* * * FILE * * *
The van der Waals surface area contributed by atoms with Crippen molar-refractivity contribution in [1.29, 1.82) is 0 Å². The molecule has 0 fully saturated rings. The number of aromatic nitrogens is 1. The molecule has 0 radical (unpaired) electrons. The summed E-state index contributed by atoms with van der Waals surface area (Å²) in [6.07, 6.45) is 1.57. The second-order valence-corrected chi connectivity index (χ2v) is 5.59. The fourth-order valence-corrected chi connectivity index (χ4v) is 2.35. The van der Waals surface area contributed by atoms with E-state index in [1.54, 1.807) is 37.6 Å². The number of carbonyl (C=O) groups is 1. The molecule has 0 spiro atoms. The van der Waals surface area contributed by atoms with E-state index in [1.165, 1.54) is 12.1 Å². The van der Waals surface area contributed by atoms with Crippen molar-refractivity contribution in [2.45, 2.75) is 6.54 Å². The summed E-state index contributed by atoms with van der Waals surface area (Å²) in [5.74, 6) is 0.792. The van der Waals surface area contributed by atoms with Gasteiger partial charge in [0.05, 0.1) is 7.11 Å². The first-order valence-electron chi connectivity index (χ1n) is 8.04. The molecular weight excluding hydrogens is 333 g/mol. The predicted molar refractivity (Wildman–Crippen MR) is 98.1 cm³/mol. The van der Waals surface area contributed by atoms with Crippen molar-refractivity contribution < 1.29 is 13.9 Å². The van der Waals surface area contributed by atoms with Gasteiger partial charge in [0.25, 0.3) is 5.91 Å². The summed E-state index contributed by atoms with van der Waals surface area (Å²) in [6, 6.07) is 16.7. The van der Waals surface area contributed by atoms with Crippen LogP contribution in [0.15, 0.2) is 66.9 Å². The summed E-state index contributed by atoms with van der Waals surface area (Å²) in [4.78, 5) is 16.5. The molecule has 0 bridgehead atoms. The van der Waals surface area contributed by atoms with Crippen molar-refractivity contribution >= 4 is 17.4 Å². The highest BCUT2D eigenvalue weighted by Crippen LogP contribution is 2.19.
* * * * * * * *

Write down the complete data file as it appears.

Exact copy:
The van der Waals surface area contributed by atoms with Crippen molar-refractivity contribution in [1.29, 1.82) is 0 Å². The molecule has 0 fully saturated rings. The number of aromatic nitrogens is 1. The molecule has 0 radical (unpaired) electrons. The summed E-state index contributed by atoms with van der Waals surface area (Å²) in [6.07, 6.45) is 1.57. The second-order valence-corrected chi connectivity index (χ2v) is 5.59. The fourth-order valence-corrected chi connectivity index (χ4v) is 2.35. The van der Waals surface area contributed by atoms with E-state index in [1.54, 1.807) is 37.6 Å². The number of carbonyl (C=O) groups is 1. The molecule has 0 spiro atoms. The van der Waals surface area contributed by atoms with E-state index in [1.165, 1.54) is 12.1 Å². The van der Waals surface area contributed by atoms with Crippen molar-refractivity contribution in [2.45, 2.75) is 6.54 Å². The summed E-state index contributed by atoms with van der Waals surface area (Å²) in [5.74, 6) is 0.792. The van der Waals surface area contributed by atoms with Gasteiger partial charge in [0.05, 0.1) is 7.11 Å². The first-order valence-electron chi connectivity index (χ1n) is 8.04. The molecular weight excluding hydrogens is 333 g/mol. The predicted molar refractivity (Wildman–Crippen MR) is 98.1 cm³/mol. The van der Waals surface area contributed by atoms with Crippen molar-refractivity contribution < 1.29 is 13.9 Å². The van der Waals surface area contributed by atoms with Gasteiger partial charge in [0.25, 0.3) is 5.91 Å². The summed E-state index contributed by atoms with van der Waals surface area (Å²) in [6, 6.07) is 16.7. The van der Waals surface area contributed by atoms with Crippen LogP contribution in [0.15, 0.2) is 66.9 Å². The summed E-state index contributed by atoms with van der Waals surface area (Å²) in [4.78, 5) is 16.5. The molecule has 0 bridgehead atoms. The van der Waals surface area contributed by atoms with Crippen molar-refractivity contribution >= 4 is 17.4 Å². The highest BCUT2D eigenvalue weighted by Crippen LogP contribution is 2.19.